The Eugenic Foundations of Trump’s Policies

Last week, Trump called El Salvador, Haiti, and countries in the African continent “shithole countries,” and suggested that the United States should welcome more immigrants from Norway instead of the countries he insulted. Trump’s pejorative comment was racist and drew both domestic and international outrage. One particular critic, Stanford professor Ann Minian described the comment as a form of eugenics. If immigration and births are the ways to shape a population, then behind Trump’s comment is the desire to build a nation with white and wealthy people from places like Norway instead of immigrants of color from Africa, Latin America, and the Caribbean. This includes keeping people of color from entering the United States, driving them out in droves, and preventing them from leading successful lives in this country.

This eugenic viewpoint on immigration has informed Trump’s policies since his first day in office. Over the last year, Trump has sought to curb immigration for people who originated from non-white countries, starting with the refugee limits and Muslim bans in January, followed by DACA’s phase-out in September, and most recently ending Temporary Protected Status for Salvadorans. This week, Trump is threatening to shut the government down because of his unwillingness to compromise on DACA, despite promising to sign a clean DACA bill last week. His administration’s actions harken back to the racist immigration policies of the 1920s, when entry to the United States was restricted for immigrants of Asian, Jewish, and Italian origin in favor of Anglo-Saxon immigrants.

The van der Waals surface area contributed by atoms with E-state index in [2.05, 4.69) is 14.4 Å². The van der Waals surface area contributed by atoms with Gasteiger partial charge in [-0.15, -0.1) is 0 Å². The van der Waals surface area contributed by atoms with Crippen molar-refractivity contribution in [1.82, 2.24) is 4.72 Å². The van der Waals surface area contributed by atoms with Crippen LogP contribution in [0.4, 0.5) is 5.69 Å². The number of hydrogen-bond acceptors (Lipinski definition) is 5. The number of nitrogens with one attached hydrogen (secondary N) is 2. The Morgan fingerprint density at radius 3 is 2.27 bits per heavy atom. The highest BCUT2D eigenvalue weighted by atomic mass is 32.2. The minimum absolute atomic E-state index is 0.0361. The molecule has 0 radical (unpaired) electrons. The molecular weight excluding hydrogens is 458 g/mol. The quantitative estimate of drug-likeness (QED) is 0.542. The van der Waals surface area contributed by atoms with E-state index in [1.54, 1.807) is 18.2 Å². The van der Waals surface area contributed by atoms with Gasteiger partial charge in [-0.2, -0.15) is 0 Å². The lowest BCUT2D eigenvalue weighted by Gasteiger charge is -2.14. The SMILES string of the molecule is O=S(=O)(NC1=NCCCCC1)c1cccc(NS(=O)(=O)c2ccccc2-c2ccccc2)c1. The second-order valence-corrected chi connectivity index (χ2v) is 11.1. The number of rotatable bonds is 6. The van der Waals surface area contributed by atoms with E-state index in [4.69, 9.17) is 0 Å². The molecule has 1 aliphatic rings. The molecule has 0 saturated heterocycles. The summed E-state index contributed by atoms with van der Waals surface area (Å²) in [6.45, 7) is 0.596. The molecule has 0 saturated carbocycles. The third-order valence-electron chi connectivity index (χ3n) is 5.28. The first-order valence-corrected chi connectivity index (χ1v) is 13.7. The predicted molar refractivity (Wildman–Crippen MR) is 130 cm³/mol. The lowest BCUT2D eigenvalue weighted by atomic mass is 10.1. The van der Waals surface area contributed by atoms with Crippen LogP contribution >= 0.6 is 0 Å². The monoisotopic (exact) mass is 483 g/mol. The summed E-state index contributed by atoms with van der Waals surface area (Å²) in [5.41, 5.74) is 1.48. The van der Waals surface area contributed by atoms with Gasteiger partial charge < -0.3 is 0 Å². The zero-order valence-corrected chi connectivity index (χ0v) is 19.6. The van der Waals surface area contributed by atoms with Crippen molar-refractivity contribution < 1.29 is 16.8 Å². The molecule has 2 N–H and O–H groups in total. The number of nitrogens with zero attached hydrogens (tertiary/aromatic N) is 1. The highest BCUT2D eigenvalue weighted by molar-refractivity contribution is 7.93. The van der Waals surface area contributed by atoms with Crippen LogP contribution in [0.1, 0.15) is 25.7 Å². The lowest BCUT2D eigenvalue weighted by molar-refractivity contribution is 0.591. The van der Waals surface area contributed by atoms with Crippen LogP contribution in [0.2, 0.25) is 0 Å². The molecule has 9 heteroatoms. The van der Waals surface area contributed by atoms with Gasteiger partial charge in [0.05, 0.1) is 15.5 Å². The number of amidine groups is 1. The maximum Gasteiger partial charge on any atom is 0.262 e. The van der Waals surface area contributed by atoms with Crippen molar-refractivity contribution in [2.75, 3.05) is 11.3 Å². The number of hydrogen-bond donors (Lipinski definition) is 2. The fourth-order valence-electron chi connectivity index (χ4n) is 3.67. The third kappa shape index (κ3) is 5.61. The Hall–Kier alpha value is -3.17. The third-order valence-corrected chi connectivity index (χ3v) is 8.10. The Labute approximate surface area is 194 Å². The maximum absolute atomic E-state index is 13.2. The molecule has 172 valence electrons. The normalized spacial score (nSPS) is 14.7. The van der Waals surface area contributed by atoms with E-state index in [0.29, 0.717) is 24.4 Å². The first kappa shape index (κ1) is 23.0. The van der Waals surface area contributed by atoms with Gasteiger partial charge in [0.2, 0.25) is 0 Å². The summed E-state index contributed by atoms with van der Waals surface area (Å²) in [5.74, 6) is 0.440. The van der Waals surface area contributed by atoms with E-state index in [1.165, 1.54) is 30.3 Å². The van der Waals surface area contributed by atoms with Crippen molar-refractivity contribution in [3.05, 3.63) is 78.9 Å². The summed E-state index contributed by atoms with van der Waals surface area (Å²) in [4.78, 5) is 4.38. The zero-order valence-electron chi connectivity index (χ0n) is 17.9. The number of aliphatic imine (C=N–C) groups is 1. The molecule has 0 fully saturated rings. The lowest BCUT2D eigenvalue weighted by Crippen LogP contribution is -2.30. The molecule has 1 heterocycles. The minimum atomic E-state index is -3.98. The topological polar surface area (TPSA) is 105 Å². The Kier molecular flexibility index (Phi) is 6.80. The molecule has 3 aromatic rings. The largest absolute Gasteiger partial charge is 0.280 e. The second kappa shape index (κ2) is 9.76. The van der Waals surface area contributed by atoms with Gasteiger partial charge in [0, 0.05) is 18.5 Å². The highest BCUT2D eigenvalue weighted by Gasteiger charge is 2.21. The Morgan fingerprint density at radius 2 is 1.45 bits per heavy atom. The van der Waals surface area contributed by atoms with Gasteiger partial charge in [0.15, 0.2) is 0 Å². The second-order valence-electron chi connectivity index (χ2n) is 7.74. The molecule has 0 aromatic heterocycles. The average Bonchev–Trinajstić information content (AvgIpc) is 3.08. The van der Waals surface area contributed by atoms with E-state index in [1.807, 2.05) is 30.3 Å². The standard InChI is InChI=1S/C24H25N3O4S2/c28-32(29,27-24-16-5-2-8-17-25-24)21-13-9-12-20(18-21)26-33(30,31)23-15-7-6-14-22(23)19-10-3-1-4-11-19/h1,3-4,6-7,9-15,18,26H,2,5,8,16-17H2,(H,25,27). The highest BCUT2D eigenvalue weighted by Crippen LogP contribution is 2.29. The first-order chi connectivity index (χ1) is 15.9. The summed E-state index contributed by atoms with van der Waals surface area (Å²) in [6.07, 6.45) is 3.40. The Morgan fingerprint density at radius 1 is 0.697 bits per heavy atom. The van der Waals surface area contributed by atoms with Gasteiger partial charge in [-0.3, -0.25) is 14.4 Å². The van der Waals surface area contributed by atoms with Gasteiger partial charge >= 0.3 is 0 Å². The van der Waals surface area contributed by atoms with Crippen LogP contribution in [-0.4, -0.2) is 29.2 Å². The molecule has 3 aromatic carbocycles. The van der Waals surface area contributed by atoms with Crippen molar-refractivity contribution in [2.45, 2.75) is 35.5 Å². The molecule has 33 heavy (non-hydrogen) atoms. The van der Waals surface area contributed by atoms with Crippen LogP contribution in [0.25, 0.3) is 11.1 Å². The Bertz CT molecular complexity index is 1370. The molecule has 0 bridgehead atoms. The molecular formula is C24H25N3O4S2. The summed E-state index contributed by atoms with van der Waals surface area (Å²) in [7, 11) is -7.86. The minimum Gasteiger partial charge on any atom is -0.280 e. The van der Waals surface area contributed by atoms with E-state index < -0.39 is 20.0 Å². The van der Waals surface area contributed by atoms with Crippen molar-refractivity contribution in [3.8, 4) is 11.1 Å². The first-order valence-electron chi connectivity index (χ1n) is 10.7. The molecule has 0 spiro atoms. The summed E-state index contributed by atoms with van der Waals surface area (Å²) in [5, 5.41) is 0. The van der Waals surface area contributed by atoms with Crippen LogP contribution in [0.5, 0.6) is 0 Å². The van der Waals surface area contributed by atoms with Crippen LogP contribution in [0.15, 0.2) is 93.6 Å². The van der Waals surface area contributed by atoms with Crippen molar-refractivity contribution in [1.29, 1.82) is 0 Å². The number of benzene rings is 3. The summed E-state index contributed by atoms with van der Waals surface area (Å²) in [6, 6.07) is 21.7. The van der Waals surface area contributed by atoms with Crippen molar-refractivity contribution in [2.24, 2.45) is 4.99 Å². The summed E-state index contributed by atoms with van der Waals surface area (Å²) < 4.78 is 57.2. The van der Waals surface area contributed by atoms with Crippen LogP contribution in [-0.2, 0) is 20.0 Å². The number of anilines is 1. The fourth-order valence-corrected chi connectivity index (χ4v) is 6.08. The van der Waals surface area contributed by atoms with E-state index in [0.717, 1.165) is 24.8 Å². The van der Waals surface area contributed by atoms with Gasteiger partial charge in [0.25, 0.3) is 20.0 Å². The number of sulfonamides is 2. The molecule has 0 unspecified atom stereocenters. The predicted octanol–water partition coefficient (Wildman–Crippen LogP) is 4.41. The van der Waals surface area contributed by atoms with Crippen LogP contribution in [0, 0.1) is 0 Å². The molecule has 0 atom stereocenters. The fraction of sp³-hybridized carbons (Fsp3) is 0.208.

Trumpian eugenics doesn’t just exist in immigration policy; it is also rooted in Trump’s view that economic success is genetically inherent. Therefore, only economically successful – codeword “superior” – people should be rewarded and allowed to proliferate this country. Trump’s tax and healthcare policies embody this perverse idea. Commentators have derided the costly Republican tax reform bill as generational theft by the Baby Boomers, but in reality, the debt this country incurs will be saddled primarily on the backs of poor youth. Trump’s tax reform in December was a massive transfer of wealth from the poor to the rich that will exacerbate intergenerational inequality.  One particularly pernicious part of the tax reform was an expansion of the child tax credit that favored wealthy children over poor children. Together with the Republicans’ reluctance to renew funding for the Children’s Health Insurance Program, the Trump administration has displayed open disdain for helping poor, primarily children of color while ensuring a privileged future for children already born with a silver spoon in their mouths.

Trump’s “Make America Great Again” is an insidious, nostalgic call for a barbaric time in history when economic and social policies that favored one desirable race meant that white families in the United States could freely enter the country, proliferate, and thrive, while families of color were excluded from reaping the rewards of this country’s prosperity. Whether the issue is healthcare, immigration, disaster relief, or tax reform, Trump’s slogan has infiltrated the Republican Party and has created population control agenda that guarantees the supremacy of white and wealthy families. Unless the legislative tide turns in 2018, Americans should expect to endure more of Trump’s eugenic policies, dooming poor and minority families to bear the fiscal costs and demographic destruction for generations to come.

Michael Manansala is an international development and public policy professional who is passionate about building and empowering young leaders all over the world. He currently resides in Washington, DC. Follow him on Twitter @mkmanansala.


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